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Modern Townhouse Granted Permission to Proceed Over Neighbors' Objections

The Covington City Commission on Tuesday overturned a decision by the city's urban design review board (UDRB) and permitted the planned construction of a contemporary townhouse to move forward.

The lengthy public hearing where Covington attorney Todd McMurtry appealed the UDRB's rejection of his planned new home that would be built on Garrard Street in Historic Licking Riverside followed an already long regular meeting of the commission.

Combined, the city commission meeting lasted four and a half hours on Tuesday.

The appeal followed two UDRB meetings. The first time McMurtry appeared, the plans were tabled for further review. The second time, the plans were rejected in a 4-3 vote.

The next step in the process is an appeal to the city commission where statements can only be made by those who spoke at the previous UDRB meeting. Architect Andrew Piascowy gave a lengthy presentation in support of his contemporary design for the home which would be constructed on property currently owned by attorney Stephen McMurtry, Todd McMurtry's father. The elder McMurtry's home faces Sanford Street.

"In general, it is encouraged that new buildings not reproduce the look of historic buildings," Piascowy said. "Context is the most important component. The overall appearance, height, details, setbacks, window shapes and positions, door placements. The image that comes to mind when you think about Covington is an Italianate design. (But) as you walk through the neighborhood, there are a whole bunch of designs."

Piascowy makes his case

Piascowy countered criticism of his design as being different by pointing out bungalow homes, 1920's multi-families, a craftsman home next to a Queen Anne-style mansion. He also cited the historic preservation bonafides of his firm, Ft. Wright-based PCA Architects, which worked on the reconstruction of the Odd Fellows Hall on Madison Avenue, the Ice House renovation on Scott Boulevard, and the exterior lighting placed on the landmark Cathedral Basilica of the Assumption.

To mimic the surrounding historic architecture with the McMurtry home, however, would be a mistake, the architect said. Besides, he added, there is already a lot of variety there: different window patterns, facade designs, and good and bad examples of infill construction.

Preservationist and neighbor Lisa Sauer returned to express her disapproval of the plans. "Infill failures detract from our neighborhood," said Sauer, a member of Progress With Preservation who has spoken on other preservation issues at City Hall, such as the proposed demolition of the Bavarian Brewery Building.

Concerns about the 3-story modern townhouse include selected materials, window placement, and facade. Both Piascowy and Sauer cited the city's historic preservation guidelines to support their different arguments.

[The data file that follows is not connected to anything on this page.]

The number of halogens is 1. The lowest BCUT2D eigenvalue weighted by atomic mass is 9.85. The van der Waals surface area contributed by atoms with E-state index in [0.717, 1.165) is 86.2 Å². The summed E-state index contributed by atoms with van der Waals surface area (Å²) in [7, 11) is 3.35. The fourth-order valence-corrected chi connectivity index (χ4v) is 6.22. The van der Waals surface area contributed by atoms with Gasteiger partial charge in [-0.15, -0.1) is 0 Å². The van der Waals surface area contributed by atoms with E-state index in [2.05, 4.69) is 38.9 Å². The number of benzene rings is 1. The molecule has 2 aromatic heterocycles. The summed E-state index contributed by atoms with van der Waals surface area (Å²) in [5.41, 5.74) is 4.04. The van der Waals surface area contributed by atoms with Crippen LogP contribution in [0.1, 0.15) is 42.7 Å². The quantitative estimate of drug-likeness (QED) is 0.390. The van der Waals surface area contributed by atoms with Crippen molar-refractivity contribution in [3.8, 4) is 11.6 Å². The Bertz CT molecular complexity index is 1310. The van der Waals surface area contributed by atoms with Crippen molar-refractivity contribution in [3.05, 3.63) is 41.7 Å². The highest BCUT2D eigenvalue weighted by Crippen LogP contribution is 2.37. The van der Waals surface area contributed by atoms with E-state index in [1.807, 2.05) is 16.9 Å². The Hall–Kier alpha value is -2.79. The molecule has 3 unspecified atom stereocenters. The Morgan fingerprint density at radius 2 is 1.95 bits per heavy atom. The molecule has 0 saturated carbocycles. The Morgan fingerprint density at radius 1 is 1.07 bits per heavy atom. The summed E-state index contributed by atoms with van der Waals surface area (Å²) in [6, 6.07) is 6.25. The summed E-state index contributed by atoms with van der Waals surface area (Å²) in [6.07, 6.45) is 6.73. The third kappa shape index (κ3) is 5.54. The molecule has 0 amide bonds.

However, the McMurtrys discounted Sauer's statements as not coming from an expert. Todd McMurtry cited Sauer's LinkedIn profile and pointed out her various business and finance experience and noted that she would not be permitted as an expert witness in court.

Mayor Sherry Carran scolded the effort to discount Sauer's position.

"She may not be of the background with a degree in architecture or design ability like (Piascowy) but as far as her experience in historic preservation and what she has done for the city and Cincinnati preservation, she has our respect," Carran said. "You probably lost a point by what you just said there."

Rendering shows how proposed townhouse would appear on the street

Carran ultimately joined Commissioners Chuck Eilerman, Steve Frank, and Jordan Huizenga in voting to overturn the UDRB's denial, while Commissioner Bill Wells voted against the effort.

Many issues clouded the proposal, including disputes over the legal make-up of the UDRB which includes Newport resident Jim Guthrie, an architect who serves on the UDRB as a representative of a national architects organization, as well as the city's lack of a historic preservation officer during the process. Previous historic preservation officer Beth Johnson took a similar position in Texas and while the city commission on Tuesday hired her replacement from Coral Gables, Florida, that candidate will not assume the responsibilities until June.

Zoning administrator Andrew Juengling has served as interim historic preservation officer.

Had the city commission upheld the UDRB's decision, the next step for McMurtry would have been to appeal to Kenton County Circuit Court as is the case with the Bavarian Brewery demolition which is still making its way through the legal system.

Story & photos by Michael Monks, editor & publisher